Fowler, Brown, and Mann (2000) have reported a visually moderated phonetic context effect in which a video disambiguates an acoustically ambiguous precursor syllable, which, in turn, influences perception of a subsequent syllable. In the present experiments, we explored this finding and the claims that stem from it. Experiment 1 failed to replicate Fowler et al. with novel materials modeled after the original study, but Experiment 2 successfully replicated the effect, using Fowler et al.'s stimulus materials. This discrepancy was investigated in Experiments 3 and 4, which demonstrate that variation in visual information concurrent with the test syllable is sufficient to account for the original results. Fowler et al.'s visually moderated phonetic context effect appears to have been a demonstration of audiovisual interaction between concurrent stimuli, and not an effect whereby preceding visual information elicits changes in the perception of subsequent speech sounds.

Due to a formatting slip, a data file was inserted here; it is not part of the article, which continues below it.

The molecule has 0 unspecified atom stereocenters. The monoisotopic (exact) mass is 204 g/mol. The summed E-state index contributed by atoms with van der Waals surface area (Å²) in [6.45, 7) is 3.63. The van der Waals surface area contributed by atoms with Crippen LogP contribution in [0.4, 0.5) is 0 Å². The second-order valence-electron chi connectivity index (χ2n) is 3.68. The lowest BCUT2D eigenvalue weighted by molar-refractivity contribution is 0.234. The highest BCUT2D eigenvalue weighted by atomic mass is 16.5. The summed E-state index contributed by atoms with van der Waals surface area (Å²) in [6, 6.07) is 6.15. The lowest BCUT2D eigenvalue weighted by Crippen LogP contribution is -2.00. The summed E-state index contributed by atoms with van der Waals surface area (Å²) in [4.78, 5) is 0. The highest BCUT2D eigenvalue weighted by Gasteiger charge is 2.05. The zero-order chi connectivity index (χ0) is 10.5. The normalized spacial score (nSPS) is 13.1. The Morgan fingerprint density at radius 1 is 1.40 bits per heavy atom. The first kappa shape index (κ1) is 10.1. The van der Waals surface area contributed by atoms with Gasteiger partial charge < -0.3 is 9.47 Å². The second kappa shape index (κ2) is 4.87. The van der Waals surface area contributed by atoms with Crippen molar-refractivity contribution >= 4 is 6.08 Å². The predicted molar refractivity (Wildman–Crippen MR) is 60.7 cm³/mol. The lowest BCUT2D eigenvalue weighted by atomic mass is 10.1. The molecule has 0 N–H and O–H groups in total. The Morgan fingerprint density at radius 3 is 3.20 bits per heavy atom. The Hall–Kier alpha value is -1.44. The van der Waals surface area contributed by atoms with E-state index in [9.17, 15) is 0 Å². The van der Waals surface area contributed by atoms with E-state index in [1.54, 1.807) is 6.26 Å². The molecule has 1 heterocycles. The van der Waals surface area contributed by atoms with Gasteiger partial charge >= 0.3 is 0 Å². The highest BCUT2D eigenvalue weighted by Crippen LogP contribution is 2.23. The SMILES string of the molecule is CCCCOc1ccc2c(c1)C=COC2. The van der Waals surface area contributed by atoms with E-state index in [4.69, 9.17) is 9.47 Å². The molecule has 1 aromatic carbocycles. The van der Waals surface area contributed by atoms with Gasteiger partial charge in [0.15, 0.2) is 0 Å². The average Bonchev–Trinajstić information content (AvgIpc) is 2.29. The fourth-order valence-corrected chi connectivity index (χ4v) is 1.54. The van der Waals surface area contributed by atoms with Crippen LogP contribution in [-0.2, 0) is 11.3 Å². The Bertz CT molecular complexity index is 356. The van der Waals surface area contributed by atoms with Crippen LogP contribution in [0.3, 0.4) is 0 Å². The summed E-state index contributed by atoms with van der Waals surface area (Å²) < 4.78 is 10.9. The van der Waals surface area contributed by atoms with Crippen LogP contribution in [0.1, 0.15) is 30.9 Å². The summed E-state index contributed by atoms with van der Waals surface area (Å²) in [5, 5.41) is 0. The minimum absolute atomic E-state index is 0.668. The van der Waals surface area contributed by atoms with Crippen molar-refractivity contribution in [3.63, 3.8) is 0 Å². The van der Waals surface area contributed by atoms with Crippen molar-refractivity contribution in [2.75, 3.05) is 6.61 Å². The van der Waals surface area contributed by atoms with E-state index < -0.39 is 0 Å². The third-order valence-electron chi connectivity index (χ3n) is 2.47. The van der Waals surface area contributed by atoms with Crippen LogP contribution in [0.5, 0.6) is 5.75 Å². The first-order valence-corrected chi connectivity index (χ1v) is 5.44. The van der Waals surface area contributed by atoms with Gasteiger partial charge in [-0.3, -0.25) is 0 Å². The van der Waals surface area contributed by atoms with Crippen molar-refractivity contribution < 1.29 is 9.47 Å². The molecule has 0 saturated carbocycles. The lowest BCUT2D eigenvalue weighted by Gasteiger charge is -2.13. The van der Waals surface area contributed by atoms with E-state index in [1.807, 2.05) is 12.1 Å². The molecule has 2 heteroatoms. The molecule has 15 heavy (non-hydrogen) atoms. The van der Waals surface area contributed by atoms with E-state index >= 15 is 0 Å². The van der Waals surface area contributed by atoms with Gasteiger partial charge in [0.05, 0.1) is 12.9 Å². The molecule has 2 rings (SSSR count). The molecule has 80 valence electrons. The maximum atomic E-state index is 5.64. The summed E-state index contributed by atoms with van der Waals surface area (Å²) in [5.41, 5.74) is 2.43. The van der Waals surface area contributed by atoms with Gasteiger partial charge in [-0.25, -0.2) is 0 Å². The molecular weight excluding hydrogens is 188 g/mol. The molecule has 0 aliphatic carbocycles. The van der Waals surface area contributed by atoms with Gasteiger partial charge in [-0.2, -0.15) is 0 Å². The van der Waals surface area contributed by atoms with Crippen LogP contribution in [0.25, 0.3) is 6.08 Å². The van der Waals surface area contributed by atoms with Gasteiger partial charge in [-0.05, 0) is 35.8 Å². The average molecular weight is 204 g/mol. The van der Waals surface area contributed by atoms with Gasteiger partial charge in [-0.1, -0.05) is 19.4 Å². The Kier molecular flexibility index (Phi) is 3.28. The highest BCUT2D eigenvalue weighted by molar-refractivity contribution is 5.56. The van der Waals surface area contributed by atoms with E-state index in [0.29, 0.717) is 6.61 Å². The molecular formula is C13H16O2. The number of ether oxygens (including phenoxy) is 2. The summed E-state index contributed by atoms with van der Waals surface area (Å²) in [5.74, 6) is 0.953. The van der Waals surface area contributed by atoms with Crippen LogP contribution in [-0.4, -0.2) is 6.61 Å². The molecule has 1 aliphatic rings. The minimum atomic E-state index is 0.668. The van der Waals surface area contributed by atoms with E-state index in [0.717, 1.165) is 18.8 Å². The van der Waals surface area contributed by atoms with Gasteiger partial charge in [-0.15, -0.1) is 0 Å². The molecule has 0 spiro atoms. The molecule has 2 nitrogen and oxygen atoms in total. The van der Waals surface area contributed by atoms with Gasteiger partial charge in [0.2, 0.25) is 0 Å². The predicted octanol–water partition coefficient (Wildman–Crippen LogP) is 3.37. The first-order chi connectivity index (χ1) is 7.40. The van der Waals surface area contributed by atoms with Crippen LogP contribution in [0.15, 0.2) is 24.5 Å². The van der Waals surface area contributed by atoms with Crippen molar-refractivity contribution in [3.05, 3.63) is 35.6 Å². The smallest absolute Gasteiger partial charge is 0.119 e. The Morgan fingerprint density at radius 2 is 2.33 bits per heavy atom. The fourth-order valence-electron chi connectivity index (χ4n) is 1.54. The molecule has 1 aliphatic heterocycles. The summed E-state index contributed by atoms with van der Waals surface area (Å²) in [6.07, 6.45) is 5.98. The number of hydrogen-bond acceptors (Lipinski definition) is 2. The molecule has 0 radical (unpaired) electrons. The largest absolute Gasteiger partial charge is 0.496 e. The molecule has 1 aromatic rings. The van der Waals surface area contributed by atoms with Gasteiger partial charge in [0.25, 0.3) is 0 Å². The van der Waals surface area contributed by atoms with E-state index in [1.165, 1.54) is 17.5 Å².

ASJC Scopus subject areas
- Experimental and Cognitive Psychology
- Sensory Systems